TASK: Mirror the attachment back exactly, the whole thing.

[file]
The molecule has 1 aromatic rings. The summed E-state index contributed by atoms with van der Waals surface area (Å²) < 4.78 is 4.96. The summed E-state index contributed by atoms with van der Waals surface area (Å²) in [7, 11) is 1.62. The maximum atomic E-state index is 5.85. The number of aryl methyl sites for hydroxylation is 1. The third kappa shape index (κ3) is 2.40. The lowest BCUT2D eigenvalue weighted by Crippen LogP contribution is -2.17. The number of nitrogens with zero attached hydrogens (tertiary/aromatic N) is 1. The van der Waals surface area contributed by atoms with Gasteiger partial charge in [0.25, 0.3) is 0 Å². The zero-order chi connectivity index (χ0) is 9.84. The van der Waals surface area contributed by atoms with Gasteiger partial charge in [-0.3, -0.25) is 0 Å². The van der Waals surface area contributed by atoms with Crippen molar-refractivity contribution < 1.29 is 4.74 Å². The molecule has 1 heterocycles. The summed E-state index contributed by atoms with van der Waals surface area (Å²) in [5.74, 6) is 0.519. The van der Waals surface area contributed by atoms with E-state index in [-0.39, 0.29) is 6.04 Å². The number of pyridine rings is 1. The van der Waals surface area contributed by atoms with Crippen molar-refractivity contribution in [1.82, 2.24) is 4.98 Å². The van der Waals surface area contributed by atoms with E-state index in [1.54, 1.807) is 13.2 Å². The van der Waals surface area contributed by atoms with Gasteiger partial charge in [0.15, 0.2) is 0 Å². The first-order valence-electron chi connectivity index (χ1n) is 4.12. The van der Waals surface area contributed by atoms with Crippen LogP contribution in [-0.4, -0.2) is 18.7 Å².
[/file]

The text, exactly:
The molecule has 1 aromatic rings. The summed E-state index contributed by atoms with van der Waals surface area (Å²) < 4.78 is 4.96. The summed E-state index contributed by atoms with van der Waals surface area (Å²) in [7, 11) is 1.62. The maximum atomic E-state index is 5.85. The number of aryl methyl sites for hydroxylation is 1. The third kappa shape index (κ3) is 2.40. The lowest BCUT2D eigenvalue weighted by Crippen LogP contribution is -2.17. The number of nitrogens with zero attached hydrogens (tertiary/aromatic N) is 1. The van der Waals surface area contributed by atoms with Gasteiger partial charge in [0.25, 0.3) is 0 Å². The zero-order chi connectivity index (χ0) is 9.84. The van der Waals surface area contributed by atoms with Gasteiger partial charge in [-0.3, -0.25) is 0 Å². The van der Waals surface area contributed by atoms with Crippen molar-refractivity contribution < 1.29 is 4.74 Å². The molecule has 1 heterocycles. The summed E-state index contributed by atoms with van der Waals surface area (Å²) in [5.74, 6) is 0.519. The van der Waals surface area contributed by atoms with E-state index in [-0.39, 0.29) is 6.04 Å². The number of pyridine rings is 1. The van der Waals surface area contributed by atoms with Crippen molar-refractivity contribution in [1.82, 2.24) is 4.98 Å². The van der Waals surface area contributed by atoms with E-state index in [1.54, 1.807) is 13.2 Å². The van der Waals surface area contributed by atoms with Gasteiger partial charge in [0.15, 0.2) is 0 Å². The first-order valence-electron chi connectivity index (χ1n) is 4.12. The van der Waals surface area contributed by atoms with Crippen LogP contribution in [-0.4, -0.2) is 18.7 Å².